Ravana and his ministers are on stage determined to set Hanuman’s tail on fire. The cue for the fire is yet to come. They tie a white cloth to Hanuman’s tail and chase him around the stage. After a few rounds, they give up the chase and retire to the green room. An emcee appears on stage to announce to the 500-plus audience “Be patient. Dream Girl Hema Malini will be with us shortly.” After he leaves, Hanuman returns to skip to the tunes of “Pawan putra Hanuman”. Thirty minutes later, the skip becomes a bored walk as Hanuman, with tail in hand, joins the crowd to wait for the Dream Girl.
At Red Fort, a Ramleela cast from Moradabad is enacting the chapter of Hanuman’s first visit to Lanka. The day’s episode is to end with Hanuman setting fire to a cardboard Lanka put up a safe distance from the stage. But Hanuman seems to know who the true star of the show is. It is only when Hema Malini makes an appearance on the stage that Hanuman sets Lanka on fire. The emcee attributes the fire and the consequent fireworks to the presence of Hema Malini.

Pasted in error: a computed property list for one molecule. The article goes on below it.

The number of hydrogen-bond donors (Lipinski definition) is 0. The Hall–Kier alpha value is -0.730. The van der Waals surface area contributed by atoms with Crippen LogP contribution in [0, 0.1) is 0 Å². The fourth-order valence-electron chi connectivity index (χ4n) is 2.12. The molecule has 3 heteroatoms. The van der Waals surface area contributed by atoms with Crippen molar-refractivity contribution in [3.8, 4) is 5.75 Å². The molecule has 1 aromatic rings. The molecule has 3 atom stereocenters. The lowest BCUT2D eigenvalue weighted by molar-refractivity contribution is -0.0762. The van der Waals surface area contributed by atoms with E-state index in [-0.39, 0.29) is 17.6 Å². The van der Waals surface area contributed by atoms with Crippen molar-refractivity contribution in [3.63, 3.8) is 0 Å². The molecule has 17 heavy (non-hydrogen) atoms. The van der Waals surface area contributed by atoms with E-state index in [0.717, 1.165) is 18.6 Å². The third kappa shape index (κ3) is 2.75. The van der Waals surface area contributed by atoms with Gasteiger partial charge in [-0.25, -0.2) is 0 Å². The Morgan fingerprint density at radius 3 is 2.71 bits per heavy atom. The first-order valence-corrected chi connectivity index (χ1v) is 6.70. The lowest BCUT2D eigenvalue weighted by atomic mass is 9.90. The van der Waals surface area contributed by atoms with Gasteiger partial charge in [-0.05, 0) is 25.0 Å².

“If we hadn’t invited her, how do you think the audience would have sat from 5 pm till 10 pm?” Sukhbir Agarwal, head of the Luv Kush Ramleela Committee, explaining why celebrities have to be invited to the show.
The idea, he said, struck him when he invited the cast of Ramanand Sagar’s tele-serial “Ramayana”. “It was a packed audience then... and ever since we have been inviting celebrities,”Agarwal said.
Across the city, the entrance to Ramleelas is adorned with posters announcing the presence of film and television stars, including Deepika Padukone, Akshay Kumar, Ranveer Singh, Rati Agnihotri, Shailesh Lodha and Ahsan Qureshi this year.
On Sunday, Akshay Kumar will play the role of Ram and kill Ravana with an arrow that shall draw “blood, tears and Amrit” out of a specially made effigy, a member of the organising committee said.
Besides celebrities, the Ramleela shows are interspersed with free-style group dance, which has proved to be another crowd-puller.
“We watch the Ramleela at times. When we get bored, we go for games and food at the mela. But we come back to watch the dance numbers and the actors,” Jeetu Kumar, a student at the Red Fort